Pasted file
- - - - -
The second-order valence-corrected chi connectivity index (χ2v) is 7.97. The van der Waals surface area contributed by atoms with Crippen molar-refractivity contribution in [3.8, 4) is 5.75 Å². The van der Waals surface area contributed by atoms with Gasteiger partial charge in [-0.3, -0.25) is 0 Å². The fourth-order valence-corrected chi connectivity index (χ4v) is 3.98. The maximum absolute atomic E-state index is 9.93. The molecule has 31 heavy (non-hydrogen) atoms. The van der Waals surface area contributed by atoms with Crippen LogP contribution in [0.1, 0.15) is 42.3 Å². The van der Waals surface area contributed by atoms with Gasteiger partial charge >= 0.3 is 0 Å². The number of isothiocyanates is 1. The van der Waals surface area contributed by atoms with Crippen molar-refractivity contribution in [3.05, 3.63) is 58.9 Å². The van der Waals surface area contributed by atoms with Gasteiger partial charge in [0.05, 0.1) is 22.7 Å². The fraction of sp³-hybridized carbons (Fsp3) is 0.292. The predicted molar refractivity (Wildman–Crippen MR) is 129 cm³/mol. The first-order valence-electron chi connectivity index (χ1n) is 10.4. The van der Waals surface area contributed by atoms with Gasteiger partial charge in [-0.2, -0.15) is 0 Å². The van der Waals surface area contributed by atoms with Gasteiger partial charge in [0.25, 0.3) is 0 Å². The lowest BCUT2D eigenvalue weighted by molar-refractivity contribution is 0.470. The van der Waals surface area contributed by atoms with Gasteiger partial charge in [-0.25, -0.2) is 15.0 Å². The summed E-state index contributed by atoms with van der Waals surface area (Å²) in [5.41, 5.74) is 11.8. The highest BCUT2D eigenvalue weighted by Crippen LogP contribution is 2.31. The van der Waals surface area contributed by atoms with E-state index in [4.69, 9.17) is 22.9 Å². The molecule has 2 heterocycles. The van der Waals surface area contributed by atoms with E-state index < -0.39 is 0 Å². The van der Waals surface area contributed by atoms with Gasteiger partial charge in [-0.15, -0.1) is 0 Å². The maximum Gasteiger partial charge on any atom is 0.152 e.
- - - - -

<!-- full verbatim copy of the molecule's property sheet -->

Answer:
The second-order valence-corrected chi connectivity index (χ2v) is 7.97. The van der Waals surface area contributed by atoms with Crippen molar-refractivity contribution in [3.8, 4) is 5.75 Å². The van der Waals surface area contributed by atoms with Gasteiger partial charge in [-0.3, -0.25) is 0 Å². The fourth-order valence-corrected chi connectivity index (χ4v) is 3.98. The maximum absolute atomic E-state index is 9.93. The molecule has 31 heavy (non-hydrogen) atoms. The van der Waals surface area contributed by atoms with Crippen LogP contribution in [0.1, 0.15) is 42.3 Å². The van der Waals surface area contributed by atoms with Gasteiger partial charge >= 0.3 is 0 Å². The number of isothiocyanates is 1. The van der Waals surface area contributed by atoms with Crippen molar-refractivity contribution in [3.05, 3.63) is 58.9 Å². The van der Waals surface area contributed by atoms with Gasteiger partial charge in [0.05, 0.1) is 22.7 Å². The fraction of sp³-hybridized carbons (Fsp3) is 0.292. The predicted molar refractivity (Wildman–Crippen MR) is 129 cm³/mol. The first-order valence-electron chi connectivity index (χ1n) is 10.4. The van der Waals surface area contributed by atoms with Gasteiger partial charge in [-0.2, -0.15) is 0 Å². The van der Waals surface area contributed by atoms with Gasteiger partial charge in [0.25, 0.3) is 0 Å². The lowest BCUT2D eigenvalue weighted by molar-refractivity contribution is 0.470. The van der Waals surface area contributed by atoms with Gasteiger partial charge in [-0.25, -0.2) is 15.0 Å². The summed E-state index contributed by atoms with van der Waals surface area (Å²) in [5.41, 5.74) is 11.8. The highest BCUT2D eigenvalue weighted by Crippen LogP contribution is 2.31. The van der Waals surface area contributed by atoms with E-state index in [4.69, 9.17) is 22.9 Å². The molecule has 2 heterocycles. The van der Waals surface area contributed by atoms with E-state index < -0.39 is 0 Å². The van der Waals surface area contributed by atoms with Gasteiger partial charge in [-0.15, -0.1) is 0 Å². The maximum Gasteiger partial charge on any atom is 0.152 e.